“I dressed up as a cockroach, to kind of make a statement, because people call me that in the hallways,” one 11th-grade student explains to me about his Halloween costume.
“Yeah,” pipes up another student, “I dressed up as a human-eating cat because people call me a ‘cat-eater.’ It’s a nasty stereotype about people from my country.”
Racism is alive in Utah schools, and it’s not hiding in the shadows. It rears its ugly head and roars at the sky. The inability of teachers and students to have candid discussions about racism in classrooms due to censorship has led to this grim reality. A reality in which students who are afraid to speak out attempt to combat discrimination through covert methods. Students stated they were only confiding the true meaning of their Halloween costumes to those they felt they could trust.
This is why the recently released audit commissioned by the Utah Legislature is so incredibly worrying. Within its list of “potentially questionable content” lie issues of white privilege, racism, settler colonialism, slavery, genocide and land theft. Teachers are afraid that if they address these important and ongoing issues in class they will be reported to the Utah State Board of Education’s hotline, disciplined or fired.
Meanwhile, teachers are grappling with the urgent need for more resources and training for culturally responsive and trauma-responsive pedagogy. How are our students supposed to feel as though they belong? How are our students supposed to focus on learning, in environments where they are stressed, harassed and bullied?
The Legislature’s determination to unearth biased and non-neutral content is misplaced and uninformed. Silence about racism can hardly be considered a neutral stance. The audit ultimately revealed that there is no evidence that critical race theory is widely taught, despite the concerned outrage of some parents. These types of audits only increase misplaced speculation and out-of-context use of small classroom excerpts, which fuel excessive surveillance of educators. Teachers are knowledgeable experts in pedagogical standards, but they are not being treated as such.
The Legislature’s apparent concern for the comfort of students does not extend to all students. Mandating that students need not grapple with the unpleasant history and present climate of racism disregards the distress of students who are affected by racism. Research shows that the perpetuation of this distress leads to poor educational outcomes for students of color.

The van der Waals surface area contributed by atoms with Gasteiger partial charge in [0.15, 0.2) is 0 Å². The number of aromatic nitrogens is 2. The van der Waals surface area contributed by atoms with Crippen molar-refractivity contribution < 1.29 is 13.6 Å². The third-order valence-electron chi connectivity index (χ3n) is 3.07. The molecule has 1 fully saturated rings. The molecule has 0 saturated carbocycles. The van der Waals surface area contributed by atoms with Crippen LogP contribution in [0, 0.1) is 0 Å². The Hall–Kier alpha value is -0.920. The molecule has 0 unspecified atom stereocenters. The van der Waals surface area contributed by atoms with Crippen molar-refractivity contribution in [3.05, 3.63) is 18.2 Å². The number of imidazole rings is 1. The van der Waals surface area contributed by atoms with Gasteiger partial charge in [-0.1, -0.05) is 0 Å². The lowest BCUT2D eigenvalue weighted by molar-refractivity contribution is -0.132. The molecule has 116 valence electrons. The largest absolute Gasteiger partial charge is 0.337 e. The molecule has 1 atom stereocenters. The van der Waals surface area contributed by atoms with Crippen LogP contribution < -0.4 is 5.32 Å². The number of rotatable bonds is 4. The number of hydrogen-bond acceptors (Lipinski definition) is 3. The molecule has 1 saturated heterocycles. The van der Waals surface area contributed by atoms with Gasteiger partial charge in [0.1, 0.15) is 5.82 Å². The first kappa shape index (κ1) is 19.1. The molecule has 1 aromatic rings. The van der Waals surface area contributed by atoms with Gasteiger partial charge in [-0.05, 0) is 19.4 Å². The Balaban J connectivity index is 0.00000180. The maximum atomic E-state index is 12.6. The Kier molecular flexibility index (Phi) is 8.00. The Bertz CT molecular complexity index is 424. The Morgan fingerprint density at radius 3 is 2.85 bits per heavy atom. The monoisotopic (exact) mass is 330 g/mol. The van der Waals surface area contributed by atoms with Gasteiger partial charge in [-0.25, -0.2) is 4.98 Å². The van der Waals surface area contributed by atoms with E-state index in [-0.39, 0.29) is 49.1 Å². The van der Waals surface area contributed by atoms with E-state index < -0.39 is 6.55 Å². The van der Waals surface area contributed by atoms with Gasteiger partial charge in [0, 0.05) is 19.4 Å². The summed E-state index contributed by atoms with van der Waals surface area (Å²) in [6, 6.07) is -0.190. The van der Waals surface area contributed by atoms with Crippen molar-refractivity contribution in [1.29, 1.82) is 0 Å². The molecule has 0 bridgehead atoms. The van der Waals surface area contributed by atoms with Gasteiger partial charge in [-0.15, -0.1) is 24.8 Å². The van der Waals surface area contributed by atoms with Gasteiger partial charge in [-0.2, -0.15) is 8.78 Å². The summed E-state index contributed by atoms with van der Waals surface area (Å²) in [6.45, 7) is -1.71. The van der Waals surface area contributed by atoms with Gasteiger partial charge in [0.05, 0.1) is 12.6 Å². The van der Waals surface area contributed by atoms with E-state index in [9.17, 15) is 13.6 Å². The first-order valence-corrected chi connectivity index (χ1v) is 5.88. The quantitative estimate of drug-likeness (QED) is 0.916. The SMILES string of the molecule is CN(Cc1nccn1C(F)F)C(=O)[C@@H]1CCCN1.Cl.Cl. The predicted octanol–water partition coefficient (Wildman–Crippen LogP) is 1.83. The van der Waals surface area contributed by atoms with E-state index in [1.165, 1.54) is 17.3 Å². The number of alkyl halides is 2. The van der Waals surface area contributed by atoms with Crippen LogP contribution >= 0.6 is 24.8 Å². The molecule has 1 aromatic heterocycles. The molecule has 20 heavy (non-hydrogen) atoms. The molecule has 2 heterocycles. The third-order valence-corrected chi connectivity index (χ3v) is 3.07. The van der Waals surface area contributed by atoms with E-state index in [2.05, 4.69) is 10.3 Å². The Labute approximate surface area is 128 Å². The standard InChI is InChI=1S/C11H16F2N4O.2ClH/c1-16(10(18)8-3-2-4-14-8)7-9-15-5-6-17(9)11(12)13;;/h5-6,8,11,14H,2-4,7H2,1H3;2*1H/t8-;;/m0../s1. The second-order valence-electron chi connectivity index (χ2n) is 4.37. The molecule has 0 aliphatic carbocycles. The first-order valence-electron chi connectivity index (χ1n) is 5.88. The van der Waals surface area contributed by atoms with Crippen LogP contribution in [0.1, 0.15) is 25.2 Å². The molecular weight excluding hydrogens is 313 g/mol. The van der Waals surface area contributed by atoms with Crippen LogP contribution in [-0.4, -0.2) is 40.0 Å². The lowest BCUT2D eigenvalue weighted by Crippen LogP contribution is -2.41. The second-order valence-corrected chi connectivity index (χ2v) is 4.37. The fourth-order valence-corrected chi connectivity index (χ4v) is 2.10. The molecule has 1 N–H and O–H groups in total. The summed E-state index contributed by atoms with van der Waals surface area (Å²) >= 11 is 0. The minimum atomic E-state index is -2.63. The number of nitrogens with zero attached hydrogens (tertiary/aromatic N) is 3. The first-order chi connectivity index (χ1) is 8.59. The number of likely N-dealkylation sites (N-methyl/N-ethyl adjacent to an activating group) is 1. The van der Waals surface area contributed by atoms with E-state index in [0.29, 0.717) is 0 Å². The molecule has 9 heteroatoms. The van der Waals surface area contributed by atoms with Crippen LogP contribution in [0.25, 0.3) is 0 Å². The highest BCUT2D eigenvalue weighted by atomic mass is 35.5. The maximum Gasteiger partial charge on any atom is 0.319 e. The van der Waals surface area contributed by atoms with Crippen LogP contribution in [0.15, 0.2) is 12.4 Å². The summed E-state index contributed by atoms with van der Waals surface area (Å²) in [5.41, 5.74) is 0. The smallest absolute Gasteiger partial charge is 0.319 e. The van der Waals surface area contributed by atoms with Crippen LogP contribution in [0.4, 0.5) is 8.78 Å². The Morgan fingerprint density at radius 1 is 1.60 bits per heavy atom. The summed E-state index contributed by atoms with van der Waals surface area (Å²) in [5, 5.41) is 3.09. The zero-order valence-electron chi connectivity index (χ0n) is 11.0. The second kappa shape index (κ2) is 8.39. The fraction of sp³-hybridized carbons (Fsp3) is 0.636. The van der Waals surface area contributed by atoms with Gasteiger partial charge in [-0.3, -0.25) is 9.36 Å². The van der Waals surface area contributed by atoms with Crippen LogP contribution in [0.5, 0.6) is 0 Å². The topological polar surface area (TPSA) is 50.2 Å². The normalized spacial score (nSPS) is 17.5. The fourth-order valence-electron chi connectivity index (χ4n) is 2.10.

The audit also included an examination of teacher trainings and has marked as questionable trainings that discuss the true and violent history of settler colonialism. If educators are not learning this history, they are, in fact, more likely to retain biased attitudes and act accordingly in the classroom. BIPOC students, particularly Black boys, are more likely to face harsh discipline from educators due to such biases.
One study out of San Diego showed that Black boys, kindergarten through third grade, are a whopping 522% more likely to be suspended than their peers (Wood, 2021). Experiencing such undue discipline early on in life sets students up for disciplinary actions inside and outside of school that enter them into the prison-industrial complex.
In her book “We Want to Do More than Survive,” Bettina Love, a professor of educational theory and practice, states, “Education reformers take up space in urban schools, offering nothing more than survival tactics to children of color in the forms of test-taking skills, acronyms, grit labs, and character education. The barriers of racism, discrimination, concentrated poverty, and access to college – persistent, structural barriers – cannot be eradicated by tweaking the system or making adjustments.”
We must be able to confront racism head-on as teachers, explicitly and meaningfully with our students in the classroom.
Hannah Blomgren is a master of education student at the University of Utah, pursuing her teaching licensure with an emphasis in secondary physics teaching. She holds a B.S. in physics teaching and astronomy and has previously worked in astronomy outreach in public schools in both Utah and Hawaii.